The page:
Braquel Burnett and Faculty Mentor: Julie Crockett, Mechanical Engineering
Superhydrophobic surfaces offer unique characteristics such as extreme water repellency, drag reduction and enhanced condensation rates. These effects are possible due to a combination of micro/nano-texturing and a hydrophobic chemical coating. With the advent of micro/nano-fabrication, research and development on superhydrophobic surfaces has sky-rocketed due to the potential advantages across multiple industries including lab-on-a-chip technology, micro-electronic cooling and anti-icing applications.
Thus far, researchers have explored the hydrodynamics of droplets rolling on superhydrophobic surfaces at room temperature 1. However, heat removal by droplets on heated superhydrophobic surfaces has not received much attention. A quantitative study of this thermal process is of paramount importance if integration of superhydrophobic surfaces in thermal management applications is to be realized. While research has been conducted for droplets bouncing on heated superhydrophobic surfaces 2, rolling droplets, the expected behavior inside certain industrial instruments such as large-scale condensers, have not yet been considered. In order to bridge the gap between laboratory research and a more accurate representation of real-world machinery, this study sought to quantify the bulk heat transfer of a constant array of droplets rolling down a heated superhydrophobic incline.
The four superhydrophobic surfaces used in this work exhibited center-to-center pillar spacing of 8, 16, and 32 microns. Pillar height and diameter were held constant across all surfaces at 15 microns, an example of which is shown in Figure 1. This variation meant that the only control variable was the cavity fraction, or the percentage of pillar area to cavity area. The surfaces were placed on a heated aluminum plate tilted at a 45 degree angle and embedded with cartridge heaters. Two thermocouples were incorporated within the plate to monitor a representative temperature of the surfaces. The temperatures at which the surfaces were tested were 50˚C, 75˚C, and 100˚C. These temperatures were chosen in order to observe a maximum amount of heat transfer without inducing boiling. Water droplets (~3 mm in diameter) were released at room temperature at the top of the surface and rolled due to gravity. The mechanism for releasing the droplets consisted of a series of syringes connected by a series of tubing originating from a single water reservoir. A flow meter monitored volumetric flow rates of experiments and to keep them constant. A thermal high speed camera filmed the events to measure the temperature of the surface with time. A humidity and ambient temperature sensor were used as part of the calibration process for using the thermal camera. Five videos were taken for each scenario of varying surface type and varying temperature so that 90 total experiments were accomplished. Associated thermal camera software was used to process temperature data. The data collected consisted of the change in temperature over a time interval of 90 seconds in order to give an idea of occurring heat flux.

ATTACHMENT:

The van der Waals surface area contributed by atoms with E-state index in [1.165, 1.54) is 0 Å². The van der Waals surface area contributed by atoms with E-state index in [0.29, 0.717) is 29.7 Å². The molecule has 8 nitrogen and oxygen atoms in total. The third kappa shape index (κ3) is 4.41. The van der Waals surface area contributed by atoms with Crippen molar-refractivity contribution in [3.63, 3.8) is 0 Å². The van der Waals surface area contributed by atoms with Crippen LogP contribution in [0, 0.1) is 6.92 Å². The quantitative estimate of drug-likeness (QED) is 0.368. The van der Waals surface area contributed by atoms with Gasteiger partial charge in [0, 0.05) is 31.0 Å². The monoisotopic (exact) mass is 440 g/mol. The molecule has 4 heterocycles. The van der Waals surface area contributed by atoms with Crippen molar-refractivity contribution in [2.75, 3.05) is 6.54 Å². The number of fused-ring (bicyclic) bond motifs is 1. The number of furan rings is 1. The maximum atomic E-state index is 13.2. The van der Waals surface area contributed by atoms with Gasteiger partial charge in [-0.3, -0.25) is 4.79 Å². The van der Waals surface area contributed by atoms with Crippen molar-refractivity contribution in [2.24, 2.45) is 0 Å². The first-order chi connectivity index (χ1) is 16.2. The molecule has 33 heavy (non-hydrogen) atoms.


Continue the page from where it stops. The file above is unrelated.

It was found that higher temperatures and larger flow rates produced more significant results. A temperature of 50 degrees Celsius provided a heat flux that did not display a significant difference in temperature change with the varying flow rates for the 16P and 32P surfaces in these experiments (See Figure 2). Significant results were found, however, in that the smallest pitch surface showed the greatest heat transfer rate for all scenarios. This is as expected since the hydrophobicity of the surfaces causes droplets to remain on top of the pillars. The smaller pitch surface means that the contact area between the surface and the droplets was greater than the larger pitch surfaces. These results show that surface to water heat conduction was the most contributing heat transfer factor in these scenarios.
With these results it is shown that smaller cavity fraction surfaces, or smaller pitch distances for the types of surfaces used in this study, should be used in applications where heat transfer or cooling of surfaces or droplets is desirable. However, this principle may not be a necessary application at lower temperatures. At what temperature the cavity fraction is significant will depend upon the particular application and a more detailed interpretation of the data will be necessary. Further, a more extensive study should be done to create a more all-inclusive map of conduction rate of inclined surfaces including a larger variety of surfaces so that it may be even more useful to all real world applications of superhydrophobic surfaces.
- Hao, Lv & Yao, 2013; Liu, Fu, Rode & Craig, 2011; Miwa, Nakajim, Fujishima, Hashimoto & Watanabe, 2000
- Bertola, 2015; Tran, Staat, Prosperetti, Sun & Lohse, 2012; Tran et al., 2013